Such attacks are called phishing. In a phishing attack, cybercriminals usually send an email message with some popular service logo (for example, Microsoft, DHL, Amazon, Netflix), create urgency (wrong shipping address, expired password, etc.), and place a link which they hope their potential victims will click on.
After clicking the link presented in such email message, victims are redirected to a fake website that looks identical or extremely similar to the original one. Victims are then asked to enter their password, credit card details, or some other information that gets stolen by cybercriminals.
Emails with Malicious Attachments
Another popular attack vector is email spam with malicious attachments that infect users' computers with malware. Malicious attachments usually carry trojans that are capable of stealing passwords, banking information, and other sensitive information.
In such attacks, cybercriminals' main goal is to trick their potential victims into opening an infected email attachment. To achieve this goal, email messages usually talk about recently received invoices, faxes, or voice messages.
If a potential victim falls for the lure and opens the attachment, their computers get infected, and cybercriminals can collect a lot of sensitive information.
While it's a more complicated method to steal personal information (spam filters and antivirus programs usually detect such attempts), if successful, cybercriminals can get a much wider array of data and can collect information for a long period of time.
This is a type of phishing. In this case, users receive an email claiming that a cybercriminal could access the webcam of the potential victim and has a video recording of one's masturbation.
To get rid of the video, victims are asked to pay a ransom (usually using Bitcoin or another cryptocurrency). Nevertheless, all of these claims are false - users who receive such emails should ignore and delete them.
How to spot a malicious email?
While cyber criminals try to make their lure emails look trustworthy, here are some things that you should look for when trying to spot a phishing email:
- Check the sender's ("from") email address: Hover your mouse over the "from" address and check if it's legitimate. For example, if you received an email from Microsoft, be sure to check if the email address is @microsoft.com and not something suspicious like @m1crosoft.com, @microsfot.com, @account-security-noreply.com, etc.
- Check for generic greetings: If the greeting in the email is "Dear user", "Dear @youremail.com", "Dear valued customer", this should raise suspiciousness. Most commonly, companies call you by your name. Lack of this information could signal a phishing attempt.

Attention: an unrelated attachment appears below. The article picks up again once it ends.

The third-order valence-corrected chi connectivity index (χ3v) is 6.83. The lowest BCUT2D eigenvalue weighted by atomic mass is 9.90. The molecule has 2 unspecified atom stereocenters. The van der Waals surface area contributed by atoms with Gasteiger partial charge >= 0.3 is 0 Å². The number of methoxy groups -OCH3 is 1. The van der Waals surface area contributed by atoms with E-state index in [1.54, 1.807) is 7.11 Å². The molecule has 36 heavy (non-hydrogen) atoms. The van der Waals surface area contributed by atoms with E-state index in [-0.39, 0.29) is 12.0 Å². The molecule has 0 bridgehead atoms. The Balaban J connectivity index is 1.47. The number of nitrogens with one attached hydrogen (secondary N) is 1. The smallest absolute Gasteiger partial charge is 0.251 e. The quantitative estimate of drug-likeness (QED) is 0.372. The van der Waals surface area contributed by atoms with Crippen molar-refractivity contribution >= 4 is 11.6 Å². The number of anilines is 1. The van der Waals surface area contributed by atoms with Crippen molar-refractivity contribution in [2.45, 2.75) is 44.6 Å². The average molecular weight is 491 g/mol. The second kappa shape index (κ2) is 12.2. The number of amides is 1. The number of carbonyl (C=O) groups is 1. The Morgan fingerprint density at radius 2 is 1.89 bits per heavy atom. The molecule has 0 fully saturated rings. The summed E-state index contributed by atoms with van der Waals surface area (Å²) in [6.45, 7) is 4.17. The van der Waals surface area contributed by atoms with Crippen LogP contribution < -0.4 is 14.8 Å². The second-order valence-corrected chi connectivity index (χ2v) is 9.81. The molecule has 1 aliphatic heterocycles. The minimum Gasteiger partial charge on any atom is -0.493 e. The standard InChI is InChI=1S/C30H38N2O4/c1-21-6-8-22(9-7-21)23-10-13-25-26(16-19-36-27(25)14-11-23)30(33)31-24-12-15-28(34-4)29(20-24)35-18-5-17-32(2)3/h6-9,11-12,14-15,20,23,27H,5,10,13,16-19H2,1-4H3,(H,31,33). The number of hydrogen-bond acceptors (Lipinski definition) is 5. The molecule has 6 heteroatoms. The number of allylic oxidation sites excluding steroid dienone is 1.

- Check the links in the email: Hover your mouse over the link presented in the email, if the link that appears seems suspicious, don't click it. For example, if you received an email from Microsoft and the link in the email shows that it will go to firebasestorage.googleapis.com/v0... you shouldn't trust it. It's best not to click any links in the emails but to visit the company website that sent you the email in the first place.
- Don't blindly trust email attachments: Most commonly, legitimate companies will ask you to log in to their website and to view any documents there; if you received an email with an attachment, it's a good idea to scan it with an antivirus application. Infected email attachments are a common attack vector used by cybercriminals.
To minimise the risk of opening phishing and malicious emails we recommend using Combo Cleaner Antivirus for Windows.
Example of a spam email:
What to do if you fell for an email scam?
- If you clicked on a link in a phishing email and entered your password - be sure to change your password as soon as possible. Usually, cybercriminals collect stolen credentials and then sell them to other groups that use them for malicious purposes. If you change your password in a timely manner, there's a chance that criminals won't have enough time to do any damage.
- If you entered your credit card information - contact your bank as soon as possible and explain the situation. There's a good chance that you will need to cancel your compromised credit card and get a new one.
- If you see any signs of identity theft - you should immediately contact the Federal Trade Commission. This institution will collect information about your situation and create a personal recovery plan.
- If you opened a malicious attachment - your computer is probably infected, you should scan it with a reputable antivirus application. For this purpose, we recommend using Combo Cleaner Antivirus for Windows.
- Help other Internet users - report phishing emails to Anti-Phishing Working Group, FBI’s Internet Crime Complaint Center, National Fraud Information Center and U.S. Department of Justice.
Frequently Asked Questions (FAQ)
Why did I receive this email?
Cyber criminals distribute spam emails by the thousand; these messages are not personal.
I have read a spam email but didn't open the attachment, is my computer infected?
No, just reading an email will not initiate any system infection processes. Malware download/installation chains begin when a malicious attachment or link is opened/clicked.
I have downloaded and opened a file attached to a spam email, is my computer infected?
Whether your device was infected might depend on the opened file's format. If it was an executable (.exe, .run, etc.) – most likely, yes. However, this might have been avoided if it was a document (.doc, .xls, .one, .pdf, etc.). These formats can require additional actions to jumpstart malware download/installation processes (e.g., enabling macro commands, clicking embedded content, etc.).
Will Combo Cleaner remove malware infections present in email attachments?
Yes, Combo Cleaner is capable of detecting and eliminating most of the known malware infections. It must be stressed that performing a complete system scan is essential since sophisticated malicious programs usually hide deep within the systems.